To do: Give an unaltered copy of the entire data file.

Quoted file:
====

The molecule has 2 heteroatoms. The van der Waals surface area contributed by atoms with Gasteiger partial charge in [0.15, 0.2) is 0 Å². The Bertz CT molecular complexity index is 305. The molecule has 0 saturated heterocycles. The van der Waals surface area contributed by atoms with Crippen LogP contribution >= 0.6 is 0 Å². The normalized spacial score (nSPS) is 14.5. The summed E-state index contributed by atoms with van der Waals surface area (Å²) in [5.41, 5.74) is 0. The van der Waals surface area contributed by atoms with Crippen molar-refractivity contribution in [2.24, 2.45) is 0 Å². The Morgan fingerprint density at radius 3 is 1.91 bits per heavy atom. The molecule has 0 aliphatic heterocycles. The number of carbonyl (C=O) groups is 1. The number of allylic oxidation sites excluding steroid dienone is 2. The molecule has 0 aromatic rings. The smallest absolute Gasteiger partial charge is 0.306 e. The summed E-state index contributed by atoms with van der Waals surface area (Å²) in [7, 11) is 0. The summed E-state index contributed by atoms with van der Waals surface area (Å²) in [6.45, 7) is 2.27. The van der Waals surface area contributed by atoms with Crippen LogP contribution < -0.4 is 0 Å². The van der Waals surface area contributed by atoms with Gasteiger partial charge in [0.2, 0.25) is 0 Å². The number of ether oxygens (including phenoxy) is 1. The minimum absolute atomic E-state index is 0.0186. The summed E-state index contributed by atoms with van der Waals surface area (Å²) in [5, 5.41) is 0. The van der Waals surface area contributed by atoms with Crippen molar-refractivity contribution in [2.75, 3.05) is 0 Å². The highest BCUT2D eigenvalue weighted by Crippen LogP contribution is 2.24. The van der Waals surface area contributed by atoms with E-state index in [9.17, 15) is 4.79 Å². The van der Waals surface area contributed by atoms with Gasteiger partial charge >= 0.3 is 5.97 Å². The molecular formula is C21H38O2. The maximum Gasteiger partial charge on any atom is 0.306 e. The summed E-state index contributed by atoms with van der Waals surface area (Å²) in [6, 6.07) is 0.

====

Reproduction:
The molecule has 2 heteroatoms. The van der Waals surface area contributed by atoms with Gasteiger partial charge in [0.15, 0.2) is 0 Å². The Bertz CT molecular complexity index is 305. The molecule has 0 saturated heterocycles. The van der Waals surface area contributed by atoms with Crippen LogP contribution >= 0.6 is 0 Å². The normalized spacial score (nSPS) is 14.5. The summed E-state index contributed by atoms with van der Waals surface area (Å²) in [5.41, 5.74) is 0. The van der Waals surface area contributed by atoms with Crippen molar-refractivity contribution in [2.24, 2.45) is 0 Å². The Morgan fingerprint density at radius 3 is 1.91 bits per heavy atom. The molecule has 0 aliphatic heterocycles. The number of carbonyl (C=O) groups is 1. The number of allylic oxidation sites excluding steroid dienone is 2. The molecule has 0 aromatic rings. The smallest absolute Gasteiger partial charge is 0.306 e. The summed E-state index contributed by atoms with van der Waals surface area (Å²) in [7, 11) is 0. The summed E-state index contributed by atoms with van der Waals surface area (Å²) in [6.45, 7) is 2.27. The van der Waals surface area contributed by atoms with Crippen LogP contribution < -0.4 is 0 Å². The van der Waals surface area contributed by atoms with Gasteiger partial charge in [0.2, 0.25) is 0 Å². The number of ether oxygens (including phenoxy) is 1. The minimum absolute atomic E-state index is 0.0186. The summed E-state index contributed by atoms with van der Waals surface area (Å²) in [5, 5.41) is 0. The van der Waals surface area contributed by atoms with Crippen molar-refractivity contribution in [2.75, 3.05) is 0 Å². The highest BCUT2D eigenvalue weighted by Crippen LogP contribution is 2.24. The van der Waals surface area contributed by atoms with E-state index in [9.17, 15) is 4.79 Å². The van der Waals surface area contributed by atoms with Gasteiger partial charge >= 0.3 is 5.97 Å². The molecular formula is C21H38O2. The maximum Gasteiger partial charge on any atom is 0.306 e. The summed E-state index contributed by atoms with van der Waals surface area (Å²) in [6, 6.07) is 0.